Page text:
This article reports on a study of perceptions of sexual harassment when a victim offers verbal resistance, and introduces the theoretical application of the notion that women sometimes use token resistance to sexual attention. Perceptions of sexual harassment were examined based on a vignette in which physical or verbal harassment and victim's facial expression were varied. Participants were 337 undergraduates (91% European American, 5% African American, 1% Hispanic American, 1% Asian American). Perceptions of sexual harassment were stronger for physical harassment than verbal harassment, except when the target smiled. Overall, women had stronger perceptions of harassment than did men. Also, a stronger belief in women's use of token resistance to sex was associated with weaker perceptions of sexual harassment. These findings suggest that a number of factors influence perceptions of harassment, even when a victim verbally resists.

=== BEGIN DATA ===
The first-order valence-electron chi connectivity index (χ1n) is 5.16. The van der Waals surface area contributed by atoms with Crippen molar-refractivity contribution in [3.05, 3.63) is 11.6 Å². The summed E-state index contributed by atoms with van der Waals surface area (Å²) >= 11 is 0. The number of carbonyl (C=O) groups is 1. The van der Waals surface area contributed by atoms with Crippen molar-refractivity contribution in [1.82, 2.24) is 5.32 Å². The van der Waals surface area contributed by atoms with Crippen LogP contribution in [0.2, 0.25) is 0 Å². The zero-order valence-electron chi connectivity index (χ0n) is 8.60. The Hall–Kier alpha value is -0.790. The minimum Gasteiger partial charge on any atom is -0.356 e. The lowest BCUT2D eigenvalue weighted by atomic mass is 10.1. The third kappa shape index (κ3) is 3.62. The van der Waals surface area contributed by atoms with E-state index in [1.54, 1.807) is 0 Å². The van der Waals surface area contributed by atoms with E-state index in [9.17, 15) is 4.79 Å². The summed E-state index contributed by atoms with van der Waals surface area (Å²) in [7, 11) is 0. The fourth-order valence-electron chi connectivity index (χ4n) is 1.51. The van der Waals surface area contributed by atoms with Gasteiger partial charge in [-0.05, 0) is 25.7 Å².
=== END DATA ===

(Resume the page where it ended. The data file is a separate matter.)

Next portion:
Sex Roles – Springer Journals
Published: Oct 18, 2004
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